# Test: Asymptotic Analysis of Algorithms- 1

## 15 Questions MCQ Test Algorithms | Test: Asymptotic Analysis of Algorithms- 1

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Attempt Test: Asymptotic Analysis of Algorithms- 1 | 15 questions in 35 minutes | Mock test for Computer Science Engineering (CSE) preparation | Free important questions MCQ to study Algorithms for Computer Science Engineering (CSE) Exam | Download free PDF with solutions
QUESTION: 1

### Given an unsorted array. The array has this property that every element in array is at most k distance from its position in sorted array where k is a positive integer smaller than size of array. Which sorting algorithm can be easily modified for sorting this array and what is the obtainable time complexity?

Solution:

1) to sort the array firstly create a min-heap with first k+1 elements and a separate array as resultant array.

2) because elements are at most k distance apart from original position so, it is guranteed that the smallest element will be in this K+1 elements.

3) remove the smallest element from the min-heap(extract min) and put it in the result array.

4) Now,insert another element from the unsorted array into the mean-heap, now,the second smallest element will be in this, perform extract min and continue this process until no more elements are in the unsorted array.finally, use simple heap sort for the remaining elements Time Complexity ------------------------ 1) O(k) to build the initial min-heap 2) O((n-k)logk) for remaining elements... 3) 0(1) for extract min so overall O(k) + O((n-k)logk) + 0(1) = O(nlogk)

QUESTION: 2

### Consider the following program fragment for reversing the digits in a given integer to obtain a new integer. Let n = D1D2…Dm int n, rev;  rev = 0;  while (n > 0)  {     rev = rev*10 + n%10;     n = n/10;  } The loop invariant condition at the end of the ith iteration is:

Solution:

We can get it by taking an example like n = 54321. After 2 iterations, rev would be 12 and n would be 543.

QUESTION: 3

### What is the worst case time complexity of insertion sort where position of the data to be inserted is calculated using binary search?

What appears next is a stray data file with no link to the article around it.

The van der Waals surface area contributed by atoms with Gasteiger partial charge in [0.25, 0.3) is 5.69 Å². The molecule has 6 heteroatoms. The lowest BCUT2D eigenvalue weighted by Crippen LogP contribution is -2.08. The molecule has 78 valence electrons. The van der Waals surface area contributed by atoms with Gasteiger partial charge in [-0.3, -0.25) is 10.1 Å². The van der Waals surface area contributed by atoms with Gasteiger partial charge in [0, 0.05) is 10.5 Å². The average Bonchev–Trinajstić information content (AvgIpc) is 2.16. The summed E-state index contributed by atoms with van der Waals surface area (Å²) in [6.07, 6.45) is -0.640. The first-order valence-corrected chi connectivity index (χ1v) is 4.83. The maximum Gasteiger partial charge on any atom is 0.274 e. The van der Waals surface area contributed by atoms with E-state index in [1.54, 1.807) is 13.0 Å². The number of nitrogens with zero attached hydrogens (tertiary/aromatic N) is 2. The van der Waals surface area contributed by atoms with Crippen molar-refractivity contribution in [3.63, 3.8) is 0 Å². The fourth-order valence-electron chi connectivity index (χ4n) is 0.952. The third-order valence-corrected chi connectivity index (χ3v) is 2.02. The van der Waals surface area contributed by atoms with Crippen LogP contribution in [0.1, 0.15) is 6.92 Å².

Solution:

Applying binary search to calculate the position of the data to be inserted doesn't reduce the time complexity of insertion sort. This is because insertion of a data at an appropriate position involves two steps:

1. Calculate the position.

2. Shift the data from the position calculated in step #1 one step right to create a gap where the data will be inserted. Using binary search reduces the time complexity in step #1 from O(N) to O(logN). But, the time complexity in step #2 still remains O(N). So, overall complexity remains O(N^2).

QUESTION: 4

In a modified merge sort, the input array is splitted at a position one-third of the length(N) of the array. Which of the following is the tightest upper bound on time complexity of this modified Merge Sort.

Solution:

The time complexity is given by: T(N) = T(N/3) + T(2N/3) + N Solving the above recurrence relation gives, T(N) = N(logN base 3/2)

QUESTION: 5

In a competition, four different functions are observed. All the functions use a single for loop and within the for loop, same set of statements are executed. Consider the following for loops:

A) for(i = 0; i < n; i++)
B) for(i = 0; i < n; i += 2)
C) for(i = 1; i < n; i *= 2)
D) for(i = n; i > -1; i /= 2)

If n is the size of input(positive), which function is most efficient(if the task to be performed is not an issue)?

Solution:

The time complexity of first for loop is O(n). The time complexity of second for loop is O(n/2), equivalent to O(n) in asymptotic analysis. The time complexity of third for loop is O(logn). The fourth for loop doesn't terminate.

QUESTION: 6

What is the time complexity of Floyd–Warshall algorithm to calculate all pair shortest path in a graph with n vertices?

Solution:

Floyd–Warshall algorithm uses three nested loops to calculate all pair shortest path. So, time complexity is Thete(n^3). Read here for more details.

QUESTION: 7

Consider the Quicksort algorithm. Suppose there is a procedure for finding a pivot element which splits the list into two sub-lists each of which contains at least one-fifth of the elements. Let T(n) be the number of comparisons required to sort n elements. Then

Solution:

For the case where n/5 elements are in one subset, T(n/5) comparisons are needed for the first subset with n/5 elements, T(4n/5) is for the rest 4n/5 elements, and n is for finding the pivot. If there are more than n/5 elements in one set then other set will have less than 4n/5 elements and time complexity will be less than T(n/5) + T(4n/5) + n because recursion tree will be more balanced.

QUESTION: 8

A list of n string, each of length n, is sorted into lexicographic order using the merge-sort algorithm. The worst case running time of this computation is